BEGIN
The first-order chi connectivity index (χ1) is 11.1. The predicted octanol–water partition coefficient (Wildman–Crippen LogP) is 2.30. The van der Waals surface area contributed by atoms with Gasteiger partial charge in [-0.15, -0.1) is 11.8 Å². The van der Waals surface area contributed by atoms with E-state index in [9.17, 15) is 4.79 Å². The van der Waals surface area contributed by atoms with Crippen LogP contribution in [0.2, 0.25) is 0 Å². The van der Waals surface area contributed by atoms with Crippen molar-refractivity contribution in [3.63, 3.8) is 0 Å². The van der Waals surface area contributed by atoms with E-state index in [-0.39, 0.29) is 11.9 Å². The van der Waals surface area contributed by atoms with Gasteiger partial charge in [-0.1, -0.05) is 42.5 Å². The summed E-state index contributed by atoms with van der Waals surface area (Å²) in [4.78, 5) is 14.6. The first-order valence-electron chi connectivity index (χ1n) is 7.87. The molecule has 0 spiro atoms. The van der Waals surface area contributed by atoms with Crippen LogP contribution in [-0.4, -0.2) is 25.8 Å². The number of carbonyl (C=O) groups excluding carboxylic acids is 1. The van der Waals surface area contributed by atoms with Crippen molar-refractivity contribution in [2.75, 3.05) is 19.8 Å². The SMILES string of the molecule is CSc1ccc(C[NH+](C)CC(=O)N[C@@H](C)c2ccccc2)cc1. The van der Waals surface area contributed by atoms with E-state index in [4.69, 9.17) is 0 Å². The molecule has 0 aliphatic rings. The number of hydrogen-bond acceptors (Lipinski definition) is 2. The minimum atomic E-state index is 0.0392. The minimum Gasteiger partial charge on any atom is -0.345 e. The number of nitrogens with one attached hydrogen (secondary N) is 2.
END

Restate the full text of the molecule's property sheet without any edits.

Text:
The first-order chi connectivity index (χ1) is 11.1. The predicted octanol–water partition coefficient (Wildman–Crippen LogP) is 2.30. The van der Waals surface area contributed by atoms with Gasteiger partial charge in [-0.15, -0.1) is 11.8 Å². The van der Waals surface area contributed by atoms with E-state index in [9.17, 15) is 4.79 Å². The van der Waals surface area contributed by atoms with Crippen LogP contribution in [0.2, 0.25) is 0 Å². The van der Waals surface area contributed by atoms with Crippen molar-refractivity contribution in [3.63, 3.8) is 0 Å². The van der Waals surface area contributed by atoms with E-state index in [-0.39, 0.29) is 11.9 Å². The van der Waals surface area contributed by atoms with Gasteiger partial charge in [-0.1, -0.05) is 42.5 Å². The summed E-state index contributed by atoms with van der Waals surface area (Å²) in [4.78, 5) is 14.6. The first-order valence-electron chi connectivity index (χ1n) is 7.87. The molecule has 0 spiro atoms. The van der Waals surface area contributed by atoms with Crippen LogP contribution in [-0.4, -0.2) is 25.8 Å². The number of carbonyl (C=O) groups excluding carboxylic acids is 1. The van der Waals surface area contributed by atoms with Crippen molar-refractivity contribution in [2.75, 3.05) is 19.8 Å². The SMILES string of the molecule is CSc1ccc(C[NH+](C)CC(=O)N[C@@H](C)c2ccccc2)cc1. The van der Waals surface area contributed by atoms with E-state index in [4.69, 9.17) is 0 Å². The molecule has 0 aliphatic rings. The number of hydrogen-bond acceptors (Lipinski definition) is 2. The minimum atomic E-state index is 0.0392. The minimum Gasteiger partial charge on any atom is -0.345 e. The number of nitrogens with one attached hydrogen (secondary N) is 2.